Join the conversation

All Comments
  • All Comments
  • Website Comments

Whilst I recognise that there is always inappropriate debate focusing on the person not the issue which doesn’t really help anything and oversteps the line, if it wasn’t for appropriate pressure in the form of critique and calling for transparency being applied from a range of directions, the public would have only been receiving a ‘checkin’ this week, instead of a plan, which up until last week the public were being told they couldn’t have because it would just change anyway.

I think a more balanced reflection would be to also ask across the general public, how they felt they have been treated by politicians over the past 7 weeks.

Great comment.

There’s clearly too much politics going on at all levels.

Good politicians should aim to rise above that and work transparently with and for the people.

Of course it’s decisive. There hasn’t been any public discussion and any dissent is violently suppressed. Maybe the Emergency power legislation should be altered so that if invoked, the Chief Minister must immediately resign all ministerial roles and move to the back bench and is not able to stand at the next election, and further, once the emergency period ends, an election must immediately be called. In that way, the public can at least be sure the government suffers as much as the population and there can be more confidence they are acting in the public interest, which it certainly isn’t obvious they are doing now.

Stephen Saunders3:17 pm 30 Sep 21

Too many people love to hate him, over development issues. On COVID, in all sincerity, he has been a model of humanity, decency and common sense, under extreme Morrison provocations.

Julie Patricia Smith5:01 pm 30 Sep 21

Yes I wasn’t a great fan of his on planning and development issues but he has provided excellent leadership during covid

Yes, apart from the AFL blip, the rise in Victorian cases likely also reflects the Federal Government’s vaccination efforts being concentrated on the Sydney mess which seeded other outbreaks. Just as well Victoria acted when and as it did or its cases would have been so much higher!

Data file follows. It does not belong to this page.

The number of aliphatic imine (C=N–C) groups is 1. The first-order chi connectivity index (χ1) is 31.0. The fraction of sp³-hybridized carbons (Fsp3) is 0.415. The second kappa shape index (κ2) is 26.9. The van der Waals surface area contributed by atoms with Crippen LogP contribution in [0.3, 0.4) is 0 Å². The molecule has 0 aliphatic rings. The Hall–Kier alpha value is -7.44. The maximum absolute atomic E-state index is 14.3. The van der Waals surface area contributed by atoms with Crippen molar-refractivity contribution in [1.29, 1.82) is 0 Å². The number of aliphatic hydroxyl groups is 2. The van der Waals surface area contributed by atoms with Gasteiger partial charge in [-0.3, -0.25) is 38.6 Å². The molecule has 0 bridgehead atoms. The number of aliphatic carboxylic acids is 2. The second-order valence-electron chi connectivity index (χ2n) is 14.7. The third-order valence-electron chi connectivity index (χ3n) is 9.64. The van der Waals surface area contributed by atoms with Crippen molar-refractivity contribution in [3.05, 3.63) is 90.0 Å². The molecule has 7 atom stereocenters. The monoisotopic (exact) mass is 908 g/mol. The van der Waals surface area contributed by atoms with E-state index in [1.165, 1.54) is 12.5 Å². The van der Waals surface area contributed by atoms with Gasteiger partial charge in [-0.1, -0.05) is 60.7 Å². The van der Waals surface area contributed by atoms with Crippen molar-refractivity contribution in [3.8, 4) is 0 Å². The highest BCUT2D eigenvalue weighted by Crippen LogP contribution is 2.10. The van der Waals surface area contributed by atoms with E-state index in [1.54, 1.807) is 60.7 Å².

Good though that any pretence of a rigid ‘plan’ has been dropped, with NSW now bouncing around (‘pivoting’ if you like) bringing school openings a week earlier on the one hand, while on the other, plunging regional LGAs into renewed lockdown at the hint of an outbreak, and their Liberal stablemates in Tasmania (with similar population numbers to the ACT and region) joining the 90 percenters –


Yes, it’s definitely good that those who were spouting the partisan nonsense around the Victorian response have had to backtrack on their clearly incorrect statements.

Although some are simply too blinded that they’re now looking for other scapegoats rather than confronting their cognitive dissonance over being as wrong as you could possibly be on any issue.

It’s lucky though that the ACT Government have recognised their clear failings in initially not putting forward any kind of reasonable plan and are now following the lead of the NSW and Victorian government’s.

Just got word I can go back to work on October 18. Some light at the end of a (over 2 months long by then) tunnel! Hopefully the border is open to “non-essential” staff by then…

1438 cases in Victoria.

Hopefully the Vaccine begins to bend the exponential growth in the next couple of weeks like it has in NSW. They are in for a rough few months despite their “hard and fast” lockdown.

Can anyone update me on the most recent narrative/explanation (as of 9-27-21) as to what function the vaccine is now claimed to perform?

It’s formal purpose and reason for being?

Are we officially down to ‘it might slightly mitigate your symptoms when you catch it’?

It is the same function as it’s always been intended to perform. And which is how all vaccines work actually.

That is to let your body build antibodies so that if you get infected your body knows how to fight the infection/virus.

The better your response the lower the chance of you getting sick as a result of the infection as you body gets onto it faster. That in turn also helps minimise the amount of virus you can pass into others.

No vaccine is a magic shield to prevent you getting something.

Daily Digest

Want the best Canberra news delivered daily? Every day we package the most popular Riotact stories and send them straight to your inbox. Sign-up now for trusted local news that will never be behind a paywall.

By submitting your email address you are agreeing to Region Group's terms and conditions and privacy policy.